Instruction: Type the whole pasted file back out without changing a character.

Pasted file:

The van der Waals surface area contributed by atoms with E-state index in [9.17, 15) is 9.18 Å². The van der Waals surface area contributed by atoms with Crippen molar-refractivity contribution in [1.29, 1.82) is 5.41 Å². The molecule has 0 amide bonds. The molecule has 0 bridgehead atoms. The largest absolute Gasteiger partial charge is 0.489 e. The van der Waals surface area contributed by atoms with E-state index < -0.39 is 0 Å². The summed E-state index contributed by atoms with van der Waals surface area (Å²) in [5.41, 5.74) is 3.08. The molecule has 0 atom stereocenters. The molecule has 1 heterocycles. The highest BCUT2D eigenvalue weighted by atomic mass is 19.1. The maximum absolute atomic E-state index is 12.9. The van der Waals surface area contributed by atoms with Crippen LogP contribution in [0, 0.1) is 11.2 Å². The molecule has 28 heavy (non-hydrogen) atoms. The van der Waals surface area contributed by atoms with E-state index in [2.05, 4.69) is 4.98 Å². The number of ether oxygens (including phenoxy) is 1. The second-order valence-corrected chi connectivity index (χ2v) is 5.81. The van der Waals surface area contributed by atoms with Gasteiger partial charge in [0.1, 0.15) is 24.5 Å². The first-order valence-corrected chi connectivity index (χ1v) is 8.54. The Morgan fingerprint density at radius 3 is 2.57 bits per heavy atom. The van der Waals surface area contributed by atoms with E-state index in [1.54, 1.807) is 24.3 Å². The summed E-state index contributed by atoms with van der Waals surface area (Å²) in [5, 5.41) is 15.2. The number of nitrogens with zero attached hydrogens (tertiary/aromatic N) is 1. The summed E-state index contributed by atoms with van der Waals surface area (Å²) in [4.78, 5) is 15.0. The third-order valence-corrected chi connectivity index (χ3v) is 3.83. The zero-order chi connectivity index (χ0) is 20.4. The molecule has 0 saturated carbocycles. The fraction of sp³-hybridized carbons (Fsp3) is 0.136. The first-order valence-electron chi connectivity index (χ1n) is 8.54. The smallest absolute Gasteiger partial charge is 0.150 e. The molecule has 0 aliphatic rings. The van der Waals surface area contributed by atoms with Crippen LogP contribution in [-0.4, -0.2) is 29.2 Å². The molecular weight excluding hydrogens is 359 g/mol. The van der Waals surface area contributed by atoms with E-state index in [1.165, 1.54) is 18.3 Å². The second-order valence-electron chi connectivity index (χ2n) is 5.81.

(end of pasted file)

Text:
The van der Waals surface area contributed by atoms with E-state index in [9.17, 15) is 9.18 Å². The van der Waals surface area contributed by atoms with Crippen molar-refractivity contribution in [1.29, 1.82) is 5.41 Å². The molecule has 0 amide bonds. The molecule has 0 bridgehead atoms. The largest absolute Gasteiger partial charge is 0.489 e. The van der Waals surface area contributed by atoms with E-state index < -0.39 is 0 Å². The summed E-state index contributed by atoms with van der Waals surface area (Å²) in [5.41, 5.74) is 3.08. The molecule has 0 atom stereocenters. The molecule has 1 heterocycles. The highest BCUT2D eigenvalue weighted by atomic mass is 19.1. The maximum absolute atomic E-state index is 12.9. The van der Waals surface area contributed by atoms with Crippen LogP contribution in [0, 0.1) is 11.2 Å². The molecule has 28 heavy (non-hydrogen) atoms. The van der Waals surface area contributed by atoms with E-state index in [2.05, 4.69) is 4.98 Å². The number of ether oxygens (including phenoxy) is 1. The second-order valence-corrected chi connectivity index (χ2v) is 5.81. The van der Waals surface area contributed by atoms with Gasteiger partial charge in [0.1, 0.15) is 24.5 Å². The first-order valence-corrected chi connectivity index (χ1v) is 8.54. The Morgan fingerprint density at radius 3 is 2.57 bits per heavy atom. The van der Waals surface area contributed by atoms with E-state index in [1.54, 1.807) is 24.3 Å². The summed E-state index contributed by atoms with van der Waals surface area (Å²) in [5, 5.41) is 15.2. The number of nitrogens with zero attached hydrogens (tertiary/aromatic N) is 1. The summed E-state index contributed by atoms with van der Waals surface area (Å²) in [4.78, 5) is 15.0. The third-order valence-corrected chi connectivity index (χ3v) is 3.83. The zero-order chi connectivity index (χ0) is 20.4. The molecule has 0 saturated carbocycles. The fraction of sp³-hybridized carbons (Fsp3) is 0.136. The first-order valence-electron chi connectivity index (χ1n) is 8.54. The smallest absolute Gasteiger partial charge is 0.150 e. The molecule has 0 aliphatic rings. The van der Waals surface area contributed by atoms with Crippen LogP contribution in [-0.4, -0.2) is 29.2 Å². The molecular weight excluding hydrogens is 359 g/mol. The van der Waals surface area contributed by atoms with E-state index in [1.165, 1.54) is 18.3 Å². The second-order valence-electron chi connectivity index (χ2n) is 5.81.